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Discussion Starter · #1 ·
I have a RM ETSX. I like the upright position of the frame for comfort. However, I think it has a short wheelbase that makes it move around too much when I'm climbing steep stuff, and I can't seem to feel comfortable when downhill cornering. I'm very light on the front fork, so maybe I just need some tips on how to adjust my balance and weight when cornering...

I'm wondering if a bike with a similar ride position, but that has a longer wheelbase, might feel more stable in the situations I'm having trouble with. I'd like to get your comments and advice please. Not sure whether I should be shopping for a new frame...

Thanks!
 

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www.derbyrims.com
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Wish I Were Riding said:
I have a RM ETSX. I like the upright position of the frame for comfort. However, I think it has a short wheelbase that makes it move around too much when I'm climbing steep stuff, and I can't seem to feel comfortable when downhill cornering. I'm very light on the front fork, so maybe I just need some tips on how to adjust my balance and weight when cornering...

I'm wondering if a bike with a similar ride position, but that has a longer wheelbase, might feel more stable in the situations I'm having trouble with. I'd like to get your comments and advice please. Not sure whether I should be shopping for a new frame...

Thanks!
The ETSX is a rather stable suspension bike. You probably just need more time on it to get familiar with the handling. Maybe try slowing the shock and fork rebound damping slightly to see if you gain better stability.

Turn by leaning into the turns balancing on your pedals. Keep your hands and arms loose and brake lightly and smoothly before you need to, and the bike will steer itself.

Be sure you are weighting the pedals and unweighting the seat when going downhill or cornering at faster speeds. Weight the outside pedal with crank straight down when turning sharper, with your inside foot ready to accelerate if required.

- ray
 

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"El Whatever"
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I agree with Derby.

You can also try a slightly longer stem or a longer tavel fork. The longer fork will slacken you Head angle a bit, making it a bit less nervous. Same for the longer stem. It will slow your steering and will put more weight on the front wheel.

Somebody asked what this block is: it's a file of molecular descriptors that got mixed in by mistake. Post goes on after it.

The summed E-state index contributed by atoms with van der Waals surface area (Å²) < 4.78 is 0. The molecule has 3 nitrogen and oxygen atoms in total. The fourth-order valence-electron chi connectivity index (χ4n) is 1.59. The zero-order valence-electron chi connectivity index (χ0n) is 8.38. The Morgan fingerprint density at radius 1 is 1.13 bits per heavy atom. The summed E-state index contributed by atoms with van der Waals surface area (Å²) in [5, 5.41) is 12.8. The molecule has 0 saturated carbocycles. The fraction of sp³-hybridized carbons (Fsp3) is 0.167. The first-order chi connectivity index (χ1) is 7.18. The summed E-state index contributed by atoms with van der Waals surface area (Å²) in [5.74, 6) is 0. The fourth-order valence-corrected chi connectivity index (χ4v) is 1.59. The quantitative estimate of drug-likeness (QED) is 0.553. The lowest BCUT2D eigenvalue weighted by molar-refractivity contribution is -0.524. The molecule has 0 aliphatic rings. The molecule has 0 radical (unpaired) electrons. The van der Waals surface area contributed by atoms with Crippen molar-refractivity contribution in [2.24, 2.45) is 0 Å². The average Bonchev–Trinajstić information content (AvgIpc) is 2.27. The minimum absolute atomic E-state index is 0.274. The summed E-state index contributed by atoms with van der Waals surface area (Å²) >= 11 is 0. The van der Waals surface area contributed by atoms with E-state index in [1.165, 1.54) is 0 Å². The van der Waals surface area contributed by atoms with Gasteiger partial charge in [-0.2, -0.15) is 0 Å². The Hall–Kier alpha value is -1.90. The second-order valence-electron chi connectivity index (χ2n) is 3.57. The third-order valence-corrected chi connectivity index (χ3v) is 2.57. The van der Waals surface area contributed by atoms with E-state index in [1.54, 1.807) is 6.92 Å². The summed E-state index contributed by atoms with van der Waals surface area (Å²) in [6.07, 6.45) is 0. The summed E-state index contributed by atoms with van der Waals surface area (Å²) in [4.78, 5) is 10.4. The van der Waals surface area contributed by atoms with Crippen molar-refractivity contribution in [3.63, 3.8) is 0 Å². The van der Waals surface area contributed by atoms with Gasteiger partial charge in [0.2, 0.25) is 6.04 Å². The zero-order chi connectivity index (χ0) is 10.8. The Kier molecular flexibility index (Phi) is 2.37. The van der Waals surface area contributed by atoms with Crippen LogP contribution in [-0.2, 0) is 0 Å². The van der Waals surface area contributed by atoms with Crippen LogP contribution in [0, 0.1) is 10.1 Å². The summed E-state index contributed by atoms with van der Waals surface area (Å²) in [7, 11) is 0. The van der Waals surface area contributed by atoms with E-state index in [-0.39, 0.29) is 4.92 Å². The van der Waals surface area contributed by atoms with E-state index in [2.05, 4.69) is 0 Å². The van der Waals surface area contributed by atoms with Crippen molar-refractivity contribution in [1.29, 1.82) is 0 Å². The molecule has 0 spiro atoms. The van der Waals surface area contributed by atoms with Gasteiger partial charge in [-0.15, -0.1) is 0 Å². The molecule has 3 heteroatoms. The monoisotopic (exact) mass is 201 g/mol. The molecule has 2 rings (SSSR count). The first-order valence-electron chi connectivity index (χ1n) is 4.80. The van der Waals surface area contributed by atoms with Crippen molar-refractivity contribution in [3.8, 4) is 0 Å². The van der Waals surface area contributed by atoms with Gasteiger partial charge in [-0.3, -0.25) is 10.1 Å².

Are you running a Fox 125?? A friend of mine has a ETSX with it. I doubt he's complaining about the handling of the bike.

I would try all the tricks Derby mentioned and if that's not enough, try a longer stem (if you have a 90mm try a 100mm - don't do big leaps on that stem)
 

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I do not like upright riding positions because of what it does to the handling of the bike. Poor climbing. Poor cornering. In my case, a longer wheelbase could make it worse.
 

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Discussion Starter · #5 ·
shiggy said:
I do not like upright riding positions because of what it does to the handling of the bike. Poor climbing. Poor cornering. In my case, a longer wheelbase could make it worse.
So Shiggy, Do you think a longer wheelbase would not help me with my climbing and cornering problems?

I've had the bike over 3 years now, and I'm can't shake the feeling that something different would be working better...
 

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Discussion Starter · #6 ·
Warp2003 said:
I agree with Derby.

You can also try a slightly longer stem or a longer tavel fork. The longer fork will slacken you Head angle a bit, making it a bit less nervous. Same for the longer stem. It will slow your steering and will put more weight on the front wheel.

Are you running a Fox 125?? A friend of mine has a ETSX with it. I doubt he's complaining about the handling of the bike.

I would try all the tricks Derby mentioned and if that's not enough, try a longer stem (if you have a 90mm try a 100mm - don't do big leaps on that stem)
I bought a Fox Vanilla 125RL to replace the POC Marz that came on the bike. I ride very light on the front, in fact I had to put in a lighter spring in order for the fork to work better. Maybe I should just work on keeping my weight forward more than I'm used to.